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A Zap of Cold Plasma Reduces Harmful Bacteria

by 5m Editor
3 February 2012, at 7:24am

US - A new study by food safety researchers at Drexel University demonstrates that plasma can be an effective method for killing pathogens on uncooked poultry. The proof-of-concept study was published in the January issue of the <em>Journal of Food Protection</em>.

Although recent high-profile outbreaks of foodborne illness have involved contaminated fresh produce, the most common source of harmful bacteria in food is uncooked poultry and other meat products. The bacteria responsible for most foodborne illnesses, Campylobacter and Salmonella, are found on upwards of 70 per cent of chicken meat tested.

Treating raw meat products to remove pathogens before they reach a consumer's home can reduce the risk of cross contamination during food preparation, according to senior author Dr Jennifer Quinlan, an assistant professor in Drexel's College of Nursing and Health Professions. "If you could reduce contamination on the raw chicken, then you wouldn't have it in the kitchen," Dr Quinlan said.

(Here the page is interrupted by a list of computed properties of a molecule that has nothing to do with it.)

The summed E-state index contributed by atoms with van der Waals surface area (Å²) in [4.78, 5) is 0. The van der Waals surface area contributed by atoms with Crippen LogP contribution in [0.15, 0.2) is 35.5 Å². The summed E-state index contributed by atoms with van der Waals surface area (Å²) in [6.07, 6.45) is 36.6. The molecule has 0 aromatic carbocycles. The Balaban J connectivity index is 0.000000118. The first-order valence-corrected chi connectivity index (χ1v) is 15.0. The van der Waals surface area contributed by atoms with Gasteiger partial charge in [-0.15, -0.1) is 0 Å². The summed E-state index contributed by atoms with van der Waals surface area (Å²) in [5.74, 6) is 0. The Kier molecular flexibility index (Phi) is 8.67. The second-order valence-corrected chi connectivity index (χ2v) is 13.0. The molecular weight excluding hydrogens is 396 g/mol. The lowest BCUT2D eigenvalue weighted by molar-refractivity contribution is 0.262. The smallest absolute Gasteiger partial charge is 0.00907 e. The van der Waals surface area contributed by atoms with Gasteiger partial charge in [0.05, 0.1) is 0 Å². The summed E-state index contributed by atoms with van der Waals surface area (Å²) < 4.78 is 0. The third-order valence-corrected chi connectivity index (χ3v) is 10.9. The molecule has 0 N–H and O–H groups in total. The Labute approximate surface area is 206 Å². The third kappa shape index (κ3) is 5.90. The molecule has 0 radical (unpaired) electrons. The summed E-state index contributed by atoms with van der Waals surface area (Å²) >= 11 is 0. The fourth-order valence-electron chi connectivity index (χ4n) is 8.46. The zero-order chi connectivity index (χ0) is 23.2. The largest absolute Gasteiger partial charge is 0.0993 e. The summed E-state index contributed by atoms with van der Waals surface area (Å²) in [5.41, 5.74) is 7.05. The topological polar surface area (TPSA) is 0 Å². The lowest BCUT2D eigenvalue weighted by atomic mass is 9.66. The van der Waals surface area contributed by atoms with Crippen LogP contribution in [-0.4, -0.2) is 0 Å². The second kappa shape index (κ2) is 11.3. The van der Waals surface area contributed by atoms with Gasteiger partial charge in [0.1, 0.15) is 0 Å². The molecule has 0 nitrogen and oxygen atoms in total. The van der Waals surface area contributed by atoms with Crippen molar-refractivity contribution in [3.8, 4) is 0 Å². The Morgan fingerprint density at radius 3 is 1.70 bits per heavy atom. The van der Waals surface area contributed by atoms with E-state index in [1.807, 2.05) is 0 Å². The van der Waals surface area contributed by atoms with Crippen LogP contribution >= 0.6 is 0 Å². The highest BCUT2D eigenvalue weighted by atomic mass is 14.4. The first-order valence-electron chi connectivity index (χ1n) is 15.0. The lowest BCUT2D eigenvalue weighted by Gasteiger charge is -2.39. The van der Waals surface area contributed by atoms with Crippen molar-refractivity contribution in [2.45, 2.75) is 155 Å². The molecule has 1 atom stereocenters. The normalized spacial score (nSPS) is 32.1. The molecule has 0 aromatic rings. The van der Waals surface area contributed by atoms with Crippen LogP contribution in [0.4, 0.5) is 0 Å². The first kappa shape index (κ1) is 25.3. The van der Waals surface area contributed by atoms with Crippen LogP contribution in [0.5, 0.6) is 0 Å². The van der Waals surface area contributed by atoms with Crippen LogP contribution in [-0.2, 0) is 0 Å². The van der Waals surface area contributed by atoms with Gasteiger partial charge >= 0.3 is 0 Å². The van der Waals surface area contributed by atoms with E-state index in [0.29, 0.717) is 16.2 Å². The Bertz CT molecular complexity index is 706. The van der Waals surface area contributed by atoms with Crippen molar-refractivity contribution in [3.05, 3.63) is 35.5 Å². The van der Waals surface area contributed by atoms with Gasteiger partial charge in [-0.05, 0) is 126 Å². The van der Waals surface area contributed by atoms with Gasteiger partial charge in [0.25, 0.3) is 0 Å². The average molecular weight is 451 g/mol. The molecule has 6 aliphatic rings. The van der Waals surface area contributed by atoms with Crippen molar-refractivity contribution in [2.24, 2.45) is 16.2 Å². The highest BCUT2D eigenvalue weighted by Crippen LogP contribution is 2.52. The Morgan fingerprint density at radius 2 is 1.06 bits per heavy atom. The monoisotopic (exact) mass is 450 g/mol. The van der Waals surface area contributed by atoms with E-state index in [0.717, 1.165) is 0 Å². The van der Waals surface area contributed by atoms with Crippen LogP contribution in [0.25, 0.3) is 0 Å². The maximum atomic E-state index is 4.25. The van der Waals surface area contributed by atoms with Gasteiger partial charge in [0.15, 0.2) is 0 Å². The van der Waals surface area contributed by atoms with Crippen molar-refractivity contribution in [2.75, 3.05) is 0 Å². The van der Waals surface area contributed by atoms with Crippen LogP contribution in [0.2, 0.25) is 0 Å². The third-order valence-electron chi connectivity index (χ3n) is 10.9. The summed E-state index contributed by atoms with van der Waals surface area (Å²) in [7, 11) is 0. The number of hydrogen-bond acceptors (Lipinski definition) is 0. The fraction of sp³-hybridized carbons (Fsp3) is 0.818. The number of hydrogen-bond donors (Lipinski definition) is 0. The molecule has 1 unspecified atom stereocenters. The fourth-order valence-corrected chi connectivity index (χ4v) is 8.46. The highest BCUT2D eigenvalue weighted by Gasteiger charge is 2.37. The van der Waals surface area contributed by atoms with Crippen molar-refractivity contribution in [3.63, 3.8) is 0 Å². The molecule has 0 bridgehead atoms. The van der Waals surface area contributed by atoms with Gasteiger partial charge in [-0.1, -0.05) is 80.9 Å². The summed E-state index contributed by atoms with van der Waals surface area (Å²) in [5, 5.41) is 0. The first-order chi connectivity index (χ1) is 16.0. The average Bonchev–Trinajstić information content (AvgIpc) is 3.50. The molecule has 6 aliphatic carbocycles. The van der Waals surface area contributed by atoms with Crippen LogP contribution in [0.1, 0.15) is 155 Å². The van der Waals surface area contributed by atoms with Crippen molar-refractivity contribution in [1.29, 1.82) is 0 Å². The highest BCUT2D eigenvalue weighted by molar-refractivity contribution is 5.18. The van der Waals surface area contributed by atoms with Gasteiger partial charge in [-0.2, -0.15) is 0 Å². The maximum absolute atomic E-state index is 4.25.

According to Physorg.com, past studies have shown that plasma could successfully reduce pathogens on the surface of fruits and vegetables without cooking them.

The value of using plasma "is that it is non-thermal, so there is no heat to cook or alter the way the food looks," said lead author Brian Dirks, a graduate student in the College of Arts and Sciences. Dirks and Quinlan worked with researchers from the University's Anthony J. Drexel Plasma Institute to test the use of plasma for poultry.

In the Drexel study, raw chicken samples contaminated with Salmonella enterica and Campylobacter jejuni bacteria were treated with plasma for varying periods of time. Plasma treatment eliminated or nearly eliminated bacteria in low levels from skinless chicken breast and chicken skin, and significantly reduced the level of bacteria when contamination levels were high.

The researchers also tested using plasma to treat samples of bacteria grown on agar, and demonstrated that antibiotic-resistant strains of bacteria were as susceptible to plasma as the wild-type strains.